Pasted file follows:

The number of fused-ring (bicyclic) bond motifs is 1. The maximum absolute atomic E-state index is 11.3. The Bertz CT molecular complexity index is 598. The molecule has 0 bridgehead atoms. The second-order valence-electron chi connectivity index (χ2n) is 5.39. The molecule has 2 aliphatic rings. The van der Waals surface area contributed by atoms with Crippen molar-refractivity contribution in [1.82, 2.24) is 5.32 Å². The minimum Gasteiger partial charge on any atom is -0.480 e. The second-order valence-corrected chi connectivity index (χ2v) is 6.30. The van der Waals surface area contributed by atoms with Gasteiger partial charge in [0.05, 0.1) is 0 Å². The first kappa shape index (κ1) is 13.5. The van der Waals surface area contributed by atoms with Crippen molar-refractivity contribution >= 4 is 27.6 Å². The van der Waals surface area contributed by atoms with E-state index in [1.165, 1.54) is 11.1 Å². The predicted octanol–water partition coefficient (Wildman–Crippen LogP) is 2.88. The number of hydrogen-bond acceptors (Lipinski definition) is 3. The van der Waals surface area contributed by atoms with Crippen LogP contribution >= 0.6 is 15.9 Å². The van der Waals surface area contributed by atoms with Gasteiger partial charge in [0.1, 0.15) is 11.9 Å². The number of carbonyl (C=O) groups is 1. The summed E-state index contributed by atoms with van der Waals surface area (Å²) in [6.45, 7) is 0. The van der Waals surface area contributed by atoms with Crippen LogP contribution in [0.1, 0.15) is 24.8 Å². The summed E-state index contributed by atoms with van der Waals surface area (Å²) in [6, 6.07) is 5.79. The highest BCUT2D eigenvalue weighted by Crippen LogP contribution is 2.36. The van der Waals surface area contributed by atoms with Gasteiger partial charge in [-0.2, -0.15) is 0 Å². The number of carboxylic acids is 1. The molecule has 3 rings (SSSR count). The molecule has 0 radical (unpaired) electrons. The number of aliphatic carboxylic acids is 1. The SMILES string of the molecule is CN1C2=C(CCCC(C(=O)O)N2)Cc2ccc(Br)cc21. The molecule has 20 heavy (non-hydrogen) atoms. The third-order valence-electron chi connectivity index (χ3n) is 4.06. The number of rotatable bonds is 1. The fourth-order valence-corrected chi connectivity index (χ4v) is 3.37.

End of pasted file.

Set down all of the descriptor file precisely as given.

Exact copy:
The number of fused-ring (bicyclic) bond motifs is 1. The maximum absolute atomic E-state index is 11.3. The Bertz CT molecular complexity index is 598. The molecule has 0 bridgehead atoms. The second-order valence-electron chi connectivity index (χ2n) is 5.39. The molecule has 2 aliphatic rings. The van der Waals surface area contributed by atoms with Crippen molar-refractivity contribution in [1.82, 2.24) is 5.32 Å². The minimum Gasteiger partial charge on any atom is -0.480 e. The second-order valence-corrected chi connectivity index (χ2v) is 6.30. The van der Waals surface area contributed by atoms with Gasteiger partial charge in [0.05, 0.1) is 0 Å². The first kappa shape index (κ1) is 13.5. The van der Waals surface area contributed by atoms with Crippen molar-refractivity contribution >= 4 is 27.6 Å². The van der Waals surface area contributed by atoms with E-state index in [1.165, 1.54) is 11.1 Å². The predicted octanol–water partition coefficient (Wildman–Crippen LogP) is 2.88. The number of hydrogen-bond acceptors (Lipinski definition) is 3. The van der Waals surface area contributed by atoms with Crippen LogP contribution >= 0.6 is 15.9 Å². The van der Waals surface area contributed by atoms with Gasteiger partial charge in [0.1, 0.15) is 11.9 Å². The number of carbonyl (C=O) groups is 1. The summed E-state index contributed by atoms with van der Waals surface area (Å²) in [6.45, 7) is 0. The van der Waals surface area contributed by atoms with Crippen LogP contribution in [0.1, 0.15) is 24.8 Å². The summed E-state index contributed by atoms with van der Waals surface area (Å²) in [6, 6.07) is 5.79. The highest BCUT2D eigenvalue weighted by Crippen LogP contribution is 2.36. The van der Waals surface area contributed by atoms with Gasteiger partial charge in [-0.2, -0.15) is 0 Å². The number of carboxylic acids is 1. The molecule has 3 rings (SSSR count). The molecule has 0 radical (unpaired) electrons. The number of aliphatic carboxylic acids is 1. The SMILES string of the molecule is CN1C2=C(CCCC(C(=O)O)N2)Cc2ccc(Br)cc21. The molecule has 20 heavy (non-hydrogen) atoms. The third-order valence-electron chi connectivity index (χ3n) is 4.06. The number of rotatable bonds is 1. The fourth-order valence-corrected chi connectivity index (χ4v) is 3.37.